District Administrator of Horicon Schools Rich Appel said, “A healthy and happy staff is a more productive staff and will live longer and healthier.”
To earn this designation, Horicon staff formed a wellness committee and chose to implement evidence-based best practices such as enhancing the physical environment and forming a wellness leadership team to improve well-being for employees. For example, research shows that fewer than 50 percent of Americans find meaning at work.
Worksite environment can have a significant impact on well-being. At least half of the available items in the onsite vending machines fall within the USDA Smart Snacks standards.
Bicycle racks are available for both student and staff use, and showers are available at the schools. Staff are provided with desk stretches and can schedule micro breaks on their calendars to remind them to get up and move if they spend long periods of time in front of a computer and sitting.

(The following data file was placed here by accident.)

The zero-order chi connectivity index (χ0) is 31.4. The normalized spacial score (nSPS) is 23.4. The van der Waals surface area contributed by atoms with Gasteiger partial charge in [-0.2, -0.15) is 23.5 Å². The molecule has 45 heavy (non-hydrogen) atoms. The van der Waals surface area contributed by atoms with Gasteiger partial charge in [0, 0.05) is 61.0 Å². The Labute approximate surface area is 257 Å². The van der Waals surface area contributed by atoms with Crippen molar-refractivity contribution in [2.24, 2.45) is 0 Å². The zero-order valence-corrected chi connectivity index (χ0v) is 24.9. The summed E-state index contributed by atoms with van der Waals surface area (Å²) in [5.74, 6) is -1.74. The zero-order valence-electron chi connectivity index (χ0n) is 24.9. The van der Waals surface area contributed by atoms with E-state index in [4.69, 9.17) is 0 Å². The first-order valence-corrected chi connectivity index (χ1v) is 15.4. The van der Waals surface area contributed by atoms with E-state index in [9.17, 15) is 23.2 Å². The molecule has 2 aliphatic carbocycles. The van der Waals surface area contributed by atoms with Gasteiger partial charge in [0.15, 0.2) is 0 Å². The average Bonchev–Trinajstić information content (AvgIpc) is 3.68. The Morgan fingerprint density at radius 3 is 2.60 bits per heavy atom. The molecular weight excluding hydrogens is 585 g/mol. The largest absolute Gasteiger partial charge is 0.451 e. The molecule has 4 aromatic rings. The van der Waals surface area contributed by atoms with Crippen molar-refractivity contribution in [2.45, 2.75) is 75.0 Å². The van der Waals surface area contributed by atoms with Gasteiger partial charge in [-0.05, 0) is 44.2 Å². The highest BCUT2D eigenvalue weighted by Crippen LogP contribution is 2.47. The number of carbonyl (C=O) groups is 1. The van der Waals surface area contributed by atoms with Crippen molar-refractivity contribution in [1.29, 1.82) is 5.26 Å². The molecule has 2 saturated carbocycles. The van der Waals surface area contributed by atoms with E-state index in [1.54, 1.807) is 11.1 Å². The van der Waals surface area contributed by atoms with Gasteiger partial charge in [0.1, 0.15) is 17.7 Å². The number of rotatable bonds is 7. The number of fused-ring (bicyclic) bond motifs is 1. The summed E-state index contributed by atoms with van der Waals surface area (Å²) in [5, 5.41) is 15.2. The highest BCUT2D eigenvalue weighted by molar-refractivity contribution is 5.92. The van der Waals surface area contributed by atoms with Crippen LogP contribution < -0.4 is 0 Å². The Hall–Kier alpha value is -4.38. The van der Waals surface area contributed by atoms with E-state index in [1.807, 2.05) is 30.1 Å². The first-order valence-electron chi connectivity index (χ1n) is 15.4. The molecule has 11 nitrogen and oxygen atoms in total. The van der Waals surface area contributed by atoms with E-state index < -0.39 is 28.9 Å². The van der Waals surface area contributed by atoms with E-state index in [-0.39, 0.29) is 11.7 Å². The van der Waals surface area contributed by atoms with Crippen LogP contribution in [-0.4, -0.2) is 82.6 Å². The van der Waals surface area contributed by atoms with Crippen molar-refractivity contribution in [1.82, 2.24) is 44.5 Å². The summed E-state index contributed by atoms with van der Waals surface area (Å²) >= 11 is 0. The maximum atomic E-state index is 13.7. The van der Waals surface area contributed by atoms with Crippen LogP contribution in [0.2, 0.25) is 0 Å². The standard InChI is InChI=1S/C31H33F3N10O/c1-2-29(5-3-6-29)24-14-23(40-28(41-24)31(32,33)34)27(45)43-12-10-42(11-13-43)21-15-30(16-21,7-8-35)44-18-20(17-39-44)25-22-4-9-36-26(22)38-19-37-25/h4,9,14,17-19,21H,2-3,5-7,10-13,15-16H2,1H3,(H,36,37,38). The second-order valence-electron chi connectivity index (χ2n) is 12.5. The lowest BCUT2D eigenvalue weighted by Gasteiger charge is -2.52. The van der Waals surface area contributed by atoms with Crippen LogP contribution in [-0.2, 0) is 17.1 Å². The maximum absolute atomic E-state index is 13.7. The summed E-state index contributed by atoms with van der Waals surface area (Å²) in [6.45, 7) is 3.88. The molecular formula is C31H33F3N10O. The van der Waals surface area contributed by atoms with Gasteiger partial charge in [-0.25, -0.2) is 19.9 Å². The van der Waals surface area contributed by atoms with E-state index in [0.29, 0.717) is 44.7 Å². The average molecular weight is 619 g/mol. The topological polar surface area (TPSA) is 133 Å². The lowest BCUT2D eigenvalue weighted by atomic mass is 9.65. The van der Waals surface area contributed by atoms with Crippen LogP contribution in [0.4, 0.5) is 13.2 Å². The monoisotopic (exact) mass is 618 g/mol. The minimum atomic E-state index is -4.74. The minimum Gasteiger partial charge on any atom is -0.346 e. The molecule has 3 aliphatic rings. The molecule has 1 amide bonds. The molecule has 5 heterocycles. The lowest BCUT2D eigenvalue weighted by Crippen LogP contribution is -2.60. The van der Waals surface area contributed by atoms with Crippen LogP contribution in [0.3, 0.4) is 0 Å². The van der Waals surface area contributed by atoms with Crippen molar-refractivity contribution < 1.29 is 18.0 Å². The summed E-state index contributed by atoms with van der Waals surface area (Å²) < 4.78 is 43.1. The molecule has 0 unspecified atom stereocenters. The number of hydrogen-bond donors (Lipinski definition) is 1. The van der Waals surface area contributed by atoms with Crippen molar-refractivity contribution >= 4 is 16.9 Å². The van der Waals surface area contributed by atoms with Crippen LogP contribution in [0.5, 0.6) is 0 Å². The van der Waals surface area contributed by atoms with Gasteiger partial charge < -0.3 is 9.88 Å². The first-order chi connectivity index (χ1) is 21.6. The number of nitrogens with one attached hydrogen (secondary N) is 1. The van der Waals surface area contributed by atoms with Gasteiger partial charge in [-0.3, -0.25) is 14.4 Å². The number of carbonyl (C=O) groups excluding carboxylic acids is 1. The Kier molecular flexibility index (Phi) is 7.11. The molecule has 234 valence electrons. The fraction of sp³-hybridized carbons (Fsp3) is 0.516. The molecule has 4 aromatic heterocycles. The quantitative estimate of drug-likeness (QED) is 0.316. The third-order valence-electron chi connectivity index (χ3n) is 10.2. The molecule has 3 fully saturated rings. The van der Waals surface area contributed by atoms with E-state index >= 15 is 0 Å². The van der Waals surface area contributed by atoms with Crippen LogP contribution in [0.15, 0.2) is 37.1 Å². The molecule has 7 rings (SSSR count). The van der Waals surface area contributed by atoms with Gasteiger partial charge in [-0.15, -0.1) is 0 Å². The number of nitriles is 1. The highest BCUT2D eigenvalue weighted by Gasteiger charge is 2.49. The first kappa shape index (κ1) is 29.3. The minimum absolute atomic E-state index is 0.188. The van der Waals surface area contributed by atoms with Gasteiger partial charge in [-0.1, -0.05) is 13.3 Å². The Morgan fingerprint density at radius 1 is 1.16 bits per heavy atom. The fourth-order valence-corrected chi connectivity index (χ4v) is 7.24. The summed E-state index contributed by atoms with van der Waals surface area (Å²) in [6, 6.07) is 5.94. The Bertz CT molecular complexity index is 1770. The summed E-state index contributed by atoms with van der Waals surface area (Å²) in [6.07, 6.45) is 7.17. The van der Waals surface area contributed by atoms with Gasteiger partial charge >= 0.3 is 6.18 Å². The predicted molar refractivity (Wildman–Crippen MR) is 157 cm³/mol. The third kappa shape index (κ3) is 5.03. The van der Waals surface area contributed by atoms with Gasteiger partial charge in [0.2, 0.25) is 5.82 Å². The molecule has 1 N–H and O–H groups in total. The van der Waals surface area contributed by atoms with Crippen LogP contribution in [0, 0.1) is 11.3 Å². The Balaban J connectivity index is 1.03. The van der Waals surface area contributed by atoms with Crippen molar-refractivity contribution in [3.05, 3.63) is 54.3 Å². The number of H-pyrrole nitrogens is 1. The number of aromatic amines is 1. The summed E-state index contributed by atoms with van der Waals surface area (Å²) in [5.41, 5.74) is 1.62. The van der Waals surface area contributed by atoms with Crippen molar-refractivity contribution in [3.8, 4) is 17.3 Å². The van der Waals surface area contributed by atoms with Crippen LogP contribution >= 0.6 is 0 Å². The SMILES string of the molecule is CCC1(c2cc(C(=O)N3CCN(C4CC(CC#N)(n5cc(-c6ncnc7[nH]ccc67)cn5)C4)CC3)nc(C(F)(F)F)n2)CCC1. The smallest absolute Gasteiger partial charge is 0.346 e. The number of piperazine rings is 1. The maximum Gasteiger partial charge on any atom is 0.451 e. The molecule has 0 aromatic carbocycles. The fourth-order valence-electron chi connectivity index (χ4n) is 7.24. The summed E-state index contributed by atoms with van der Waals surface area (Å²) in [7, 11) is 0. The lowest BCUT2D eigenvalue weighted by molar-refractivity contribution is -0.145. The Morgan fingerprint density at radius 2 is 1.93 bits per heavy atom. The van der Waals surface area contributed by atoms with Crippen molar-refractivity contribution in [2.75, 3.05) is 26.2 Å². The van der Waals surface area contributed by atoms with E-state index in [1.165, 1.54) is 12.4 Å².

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Daily Citizen: Van Brunt Elementary in Horicon has been recognized as the newest Blue Zones Project Approved school in Dodge County. This designation reflects the school’s commitment and focus on not only building a stronger and healthier community, but also making well-being a priority for young learners to prepare them for a lifetime of better health.
“The Blue Zones Project initiative at Van Brunt is changing the culture of our school in a variety of positive ways. We are bringing awareness to healthy choices for our students including being active, eating right and being mindful,” Assistant Principal Cynthia Borgstorm said.
Van Brunt Elementary enhanced the school environment by removing unhealthy advertising and vending machines. They also incorporated Go Noodle brain breaks into classroom time. Students made their own homemade pizza through a Kids in the Kitchen class, providing an opportunity to gain a hands-on understanding of food. Meanwhile, parents were given ideas of non-food alternatives, activities and other recognition for classroom birthday celebrations.